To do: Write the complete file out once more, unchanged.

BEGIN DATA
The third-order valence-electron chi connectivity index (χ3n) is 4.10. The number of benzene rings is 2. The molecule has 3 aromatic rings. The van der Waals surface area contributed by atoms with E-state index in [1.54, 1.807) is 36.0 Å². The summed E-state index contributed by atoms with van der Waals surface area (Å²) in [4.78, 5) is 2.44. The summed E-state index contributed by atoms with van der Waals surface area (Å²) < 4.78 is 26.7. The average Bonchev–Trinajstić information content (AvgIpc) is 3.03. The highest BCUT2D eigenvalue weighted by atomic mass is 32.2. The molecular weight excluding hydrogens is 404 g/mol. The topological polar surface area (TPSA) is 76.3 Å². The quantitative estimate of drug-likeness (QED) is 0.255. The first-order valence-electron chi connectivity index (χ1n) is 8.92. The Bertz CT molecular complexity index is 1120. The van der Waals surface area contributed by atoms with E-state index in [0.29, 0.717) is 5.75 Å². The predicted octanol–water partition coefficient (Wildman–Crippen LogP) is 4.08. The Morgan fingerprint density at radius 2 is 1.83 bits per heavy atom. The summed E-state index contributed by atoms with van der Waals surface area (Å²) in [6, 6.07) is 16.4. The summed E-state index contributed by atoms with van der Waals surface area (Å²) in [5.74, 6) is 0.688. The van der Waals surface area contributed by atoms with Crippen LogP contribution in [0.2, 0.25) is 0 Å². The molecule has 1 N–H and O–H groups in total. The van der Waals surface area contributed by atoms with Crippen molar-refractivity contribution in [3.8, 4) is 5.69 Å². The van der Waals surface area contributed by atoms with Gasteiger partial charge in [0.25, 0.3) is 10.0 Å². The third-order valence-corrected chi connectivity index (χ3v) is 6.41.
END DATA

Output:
The third-order valence-electron chi connectivity index (χ3n) is 4.10. The number of benzene rings is 2. The molecule has 3 aromatic rings. The van der Waals surface area contributed by atoms with E-state index in [1.54, 1.807) is 36.0 Å². The summed E-state index contributed by atoms with van der Waals surface area (Å²) in [4.78, 5) is 2.44. The summed E-state index contributed by atoms with van der Waals surface area (Å²) < 4.78 is 26.7. The average Bonchev–Trinajstić information content (AvgIpc) is 3.03. The highest BCUT2D eigenvalue weighted by atomic mass is 32.2. The molecular weight excluding hydrogens is 404 g/mol. The topological polar surface area (TPSA) is 76.3 Å². The quantitative estimate of drug-likeness (QED) is 0.255. The first-order valence-electron chi connectivity index (χ1n) is 8.92. The Bertz CT molecular complexity index is 1120. The van der Waals surface area contributed by atoms with E-state index in [0.29, 0.717) is 5.75 Å². The predicted octanol–water partition coefficient (Wildman–Crippen LogP) is 4.08. The Morgan fingerprint density at radius 2 is 1.83 bits per heavy atom. The summed E-state index contributed by atoms with van der Waals surface area (Å²) in [6, 6.07) is 16.4. The summed E-state index contributed by atoms with van der Waals surface area (Å²) in [5.74, 6) is 0.688. The van der Waals surface area contributed by atoms with Crippen LogP contribution in [0.2, 0.25) is 0 Å². The molecule has 1 N–H and O–H groups in total. The van der Waals surface area contributed by atoms with Crippen molar-refractivity contribution in [3.8, 4) is 5.69 Å². The van der Waals surface area contributed by atoms with Gasteiger partial charge in [0.25, 0.3) is 10.0 Å². The third-order valence-corrected chi connectivity index (χ3v) is 6.41.